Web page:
Jonny May scored his first Six Nations tries as England held off a valiant Wales effort to secure their 15th consecutive home win after a pulsating contest at Twickenham.
The Leicester Tigers winger struck twice in the opening quarter to seemingly put the defending champions on course for a handsome victory.
But Wales hung in the contest and should have scored a try of their own before the break after Gareth Anscombe was wrongly adjudged not to have grounded the ball in the corner.
Warren Gatland had hoped his side's superior fitness would tell in the closing minutes and it almost paid dividends when Scott Williams drove towards the corner but he was stopped by replacement Sam Underhill
Thereafter - bar a foray by George North - England held Wales at arms length and secured their second victory of the 2018 championship after a second 40 minutes with only one score; a solitary Anscombe penalty which was not enough to provoke a late comeback.
"I cannot understand why they haven't awarded the try to Gareth Anscombe," said Wales coach Gatland. "He clearly has hit hand on the ball. In front of 82,000 to get the decision wrong, we'll be seeking some clarification afterwards.
"We weren't at our best," added Jones. "I am so proud of our boys."
Ahead of the 131st meeting between these two giants of the sport, few could have considered that the pre-match build-up could be bathed in even greater hysteria.
Wales have often seen England as their Mount Everest and thanks to their 20 victories at the home of the Red Rose - most notably at the 2015 World Cup - they now travel across the Severn Bridge in hope rather than expectation.
But thanks to Eddie Jones' cutting criticism of the Welsh second string - thanks to the loss of five starting British and Irish Lions - particularly of fly-half Rhys Patchell, a fresh sting of animosity had been introduced into the contest.
Not that it was exactly required. England vs Wales matches have forever been preceded by graceless verbal jousting, but it exposed that the hosts are perhaps fearful of the 26-time winners of this competition.
Victory over Scotland on the opening weekend may have come amid numerous errors from the visitors to the Principality Stadium but it nevertheless came as a surprise that the Scarlets-fuelled side could live with international-calibre opponents.
Leigh Halfpenny's late withdrawal ensured that the contingent hailing from the Pro12 champions had been reduced to nine yet nonetheless it was another chance to show how close the region could get to a team supposedly building towards a second World Cup crown in 2019.
If Jones' prophecy over Patchell had been anything other mischievous, the Aussie can't have imagined it would ring true as early as the third minute.
The fly-half's failure to gather in Farrell's booming kick set the platform for the opening England try. The Saracens man scooped up the loose ball and played a kick-through befitting of the Nou Camp rather than Twickenham to free May who went over with aplomb.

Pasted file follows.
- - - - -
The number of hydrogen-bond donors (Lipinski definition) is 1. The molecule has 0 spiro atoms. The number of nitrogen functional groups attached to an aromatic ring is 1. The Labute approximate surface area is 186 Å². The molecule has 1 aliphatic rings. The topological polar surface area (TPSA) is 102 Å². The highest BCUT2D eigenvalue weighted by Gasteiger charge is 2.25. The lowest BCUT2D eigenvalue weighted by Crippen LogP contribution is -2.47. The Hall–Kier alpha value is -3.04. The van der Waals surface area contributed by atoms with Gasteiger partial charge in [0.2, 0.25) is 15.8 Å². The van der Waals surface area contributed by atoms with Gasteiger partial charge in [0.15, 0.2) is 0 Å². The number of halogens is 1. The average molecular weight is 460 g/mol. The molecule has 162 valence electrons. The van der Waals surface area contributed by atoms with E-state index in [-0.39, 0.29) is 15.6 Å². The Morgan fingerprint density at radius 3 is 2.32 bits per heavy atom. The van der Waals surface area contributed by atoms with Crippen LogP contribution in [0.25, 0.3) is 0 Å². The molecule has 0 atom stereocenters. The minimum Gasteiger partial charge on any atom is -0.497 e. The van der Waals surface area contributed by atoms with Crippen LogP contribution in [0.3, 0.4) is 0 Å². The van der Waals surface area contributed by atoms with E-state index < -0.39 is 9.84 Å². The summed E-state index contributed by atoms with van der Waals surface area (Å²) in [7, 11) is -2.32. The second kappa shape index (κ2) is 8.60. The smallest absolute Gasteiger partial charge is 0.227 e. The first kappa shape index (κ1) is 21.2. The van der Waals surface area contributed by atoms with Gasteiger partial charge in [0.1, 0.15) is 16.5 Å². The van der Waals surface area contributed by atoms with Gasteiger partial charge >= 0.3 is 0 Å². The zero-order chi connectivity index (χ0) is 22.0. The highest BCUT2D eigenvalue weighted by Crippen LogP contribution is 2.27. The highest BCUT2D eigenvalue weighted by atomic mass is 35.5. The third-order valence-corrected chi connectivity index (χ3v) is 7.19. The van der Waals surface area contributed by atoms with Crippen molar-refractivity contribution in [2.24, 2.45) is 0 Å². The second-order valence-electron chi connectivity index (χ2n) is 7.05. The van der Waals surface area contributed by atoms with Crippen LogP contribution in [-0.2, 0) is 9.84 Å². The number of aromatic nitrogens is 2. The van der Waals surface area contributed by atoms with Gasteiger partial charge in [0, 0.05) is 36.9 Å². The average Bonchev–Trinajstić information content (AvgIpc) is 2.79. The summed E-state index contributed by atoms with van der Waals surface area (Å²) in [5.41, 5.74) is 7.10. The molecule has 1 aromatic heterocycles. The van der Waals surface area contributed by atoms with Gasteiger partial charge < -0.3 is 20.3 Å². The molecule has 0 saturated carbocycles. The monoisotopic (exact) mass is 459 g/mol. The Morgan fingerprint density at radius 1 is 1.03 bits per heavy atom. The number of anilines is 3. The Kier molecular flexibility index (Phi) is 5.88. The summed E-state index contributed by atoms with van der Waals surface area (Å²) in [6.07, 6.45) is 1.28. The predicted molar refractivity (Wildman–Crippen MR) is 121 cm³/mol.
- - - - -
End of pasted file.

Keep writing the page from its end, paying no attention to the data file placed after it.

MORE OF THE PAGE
Patchell then missed the chance to reduce the arrears from the floor, and barely a fraction of a way into the contest he must have been hoping that the whole of Richmond upon Thames would swallow him up.
Many of his team would have been willing to join him after May scored an extraordinary second after Joe Launchbury's pass round the corner, before Anscombe was denied what looked a certain try despite grounding the ball before the covering Anthony Watson.
It would be wrong to overlook Wales' industry - rewarded by a single Patchell penalty - particularly in the final 15 minutes of the first half but England's brutal tackling squeezed the visitors for room and backed up their effective finishing.
The second period started much like the first, with England dominating possession though they were unable to increase their lead despite having regular possession in Wales territory.
The introduction of George North, replacing Patchell, signalled that Wales were far from finished despite being a score adrift and much like they had towards the end of the opening 40 minutes they lay siege on the England line in the Twickenham twilight.
Williams looked destined to set up a grand stand finale but was denied by a remarkable tackle from half-time substitute Sam Underhill in the corner. It was a moment which would not only go to change the contest, but also define it.
Gatland's hope that Wales would possess the superior fitness in the latter stages failed to materialise as England's finishers produced the kind of game management needed to win test matches.
Anscombe did kick a late penalty to secure Wales a bonus point and give them one last tilt at a last gasp victory but amid the teaming rain England held on to take another step towards a third consecutive title.